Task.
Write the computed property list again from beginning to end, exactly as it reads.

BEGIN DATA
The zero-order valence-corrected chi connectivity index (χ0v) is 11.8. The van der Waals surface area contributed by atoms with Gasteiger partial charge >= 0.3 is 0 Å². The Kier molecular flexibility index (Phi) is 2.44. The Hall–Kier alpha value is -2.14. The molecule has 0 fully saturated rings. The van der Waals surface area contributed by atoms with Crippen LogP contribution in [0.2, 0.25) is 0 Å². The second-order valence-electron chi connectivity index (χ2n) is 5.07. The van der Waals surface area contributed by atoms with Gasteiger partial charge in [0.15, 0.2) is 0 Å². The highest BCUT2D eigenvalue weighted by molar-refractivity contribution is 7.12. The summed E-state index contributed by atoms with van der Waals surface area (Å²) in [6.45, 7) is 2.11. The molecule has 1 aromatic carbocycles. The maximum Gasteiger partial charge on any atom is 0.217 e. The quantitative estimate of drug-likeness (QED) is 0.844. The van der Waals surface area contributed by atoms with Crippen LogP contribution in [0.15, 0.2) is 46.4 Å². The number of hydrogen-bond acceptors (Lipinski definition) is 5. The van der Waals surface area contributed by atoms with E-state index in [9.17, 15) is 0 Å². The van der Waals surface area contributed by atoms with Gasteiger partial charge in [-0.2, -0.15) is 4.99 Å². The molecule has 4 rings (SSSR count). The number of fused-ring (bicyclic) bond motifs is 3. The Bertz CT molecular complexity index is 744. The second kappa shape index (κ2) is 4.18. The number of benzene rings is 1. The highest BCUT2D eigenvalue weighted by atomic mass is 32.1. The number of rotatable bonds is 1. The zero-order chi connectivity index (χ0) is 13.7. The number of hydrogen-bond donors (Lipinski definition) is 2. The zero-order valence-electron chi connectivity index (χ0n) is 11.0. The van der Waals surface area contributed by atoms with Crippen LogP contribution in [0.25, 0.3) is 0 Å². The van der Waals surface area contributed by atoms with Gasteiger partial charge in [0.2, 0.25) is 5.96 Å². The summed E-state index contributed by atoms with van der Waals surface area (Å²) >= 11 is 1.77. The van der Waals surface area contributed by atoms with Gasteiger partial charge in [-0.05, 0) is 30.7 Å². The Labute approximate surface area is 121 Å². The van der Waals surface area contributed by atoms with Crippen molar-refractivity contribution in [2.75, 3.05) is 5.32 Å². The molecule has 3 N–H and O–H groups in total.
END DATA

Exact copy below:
The zero-order valence-corrected chi connectivity index (χ0v) is 11.8. The van der Waals surface area contributed by atoms with Gasteiger partial charge >= 0.3 is 0 Å². The Kier molecular flexibility index (Phi) is 2.44. The Hall–Kier alpha value is -2.14. The molecule has 0 fully saturated rings. The van der Waals surface area contributed by atoms with Crippen LogP contribution in [0.2, 0.25) is 0 Å². The second-order valence-electron chi connectivity index (χ2n) is 5.07. The van der Waals surface area contributed by atoms with Gasteiger partial charge in [0.15, 0.2) is 0 Å². The highest BCUT2D eigenvalue weighted by molar-refractivity contribution is 7.12. The summed E-state index contributed by atoms with van der Waals surface area (Å²) in [6.45, 7) is 2.11. The molecule has 1 aromatic carbocycles. The maximum Gasteiger partial charge on any atom is 0.217 e. The quantitative estimate of drug-likeness (QED) is 0.844. The van der Waals surface area contributed by atoms with Crippen LogP contribution in [0.15, 0.2) is 46.4 Å². The number of hydrogen-bond acceptors (Lipinski definition) is 5. The van der Waals surface area contributed by atoms with E-state index in [9.17, 15) is 0 Å². The van der Waals surface area contributed by atoms with Gasteiger partial charge in [-0.2, -0.15) is 4.99 Å². The molecule has 4 rings (SSSR count). The number of fused-ring (bicyclic) bond motifs is 3. The Bertz CT molecular complexity index is 744. The second kappa shape index (κ2) is 4.18. The number of benzene rings is 1. The highest BCUT2D eigenvalue weighted by atomic mass is 32.1. The number of rotatable bonds is 1. The zero-order chi connectivity index (χ0) is 13.7. The number of hydrogen-bond donors (Lipinski definition) is 2. The zero-order valence-electron chi connectivity index (χ0n) is 11.0. The van der Waals surface area contributed by atoms with Crippen LogP contribution in [0.25, 0.3) is 0 Å². The van der Waals surface area contributed by atoms with Gasteiger partial charge in [0.2, 0.25) is 5.96 Å². The summed E-state index contributed by atoms with van der Waals surface area (Å²) >= 11 is 1.77. The van der Waals surface area contributed by atoms with Gasteiger partial charge in [-0.05, 0) is 30.7 Å². The Labute approximate surface area is 121 Å². The van der Waals surface area contributed by atoms with Crippen molar-refractivity contribution in [2.75, 3.05) is 5.32 Å². The molecule has 3 N–H and O–H groups in total.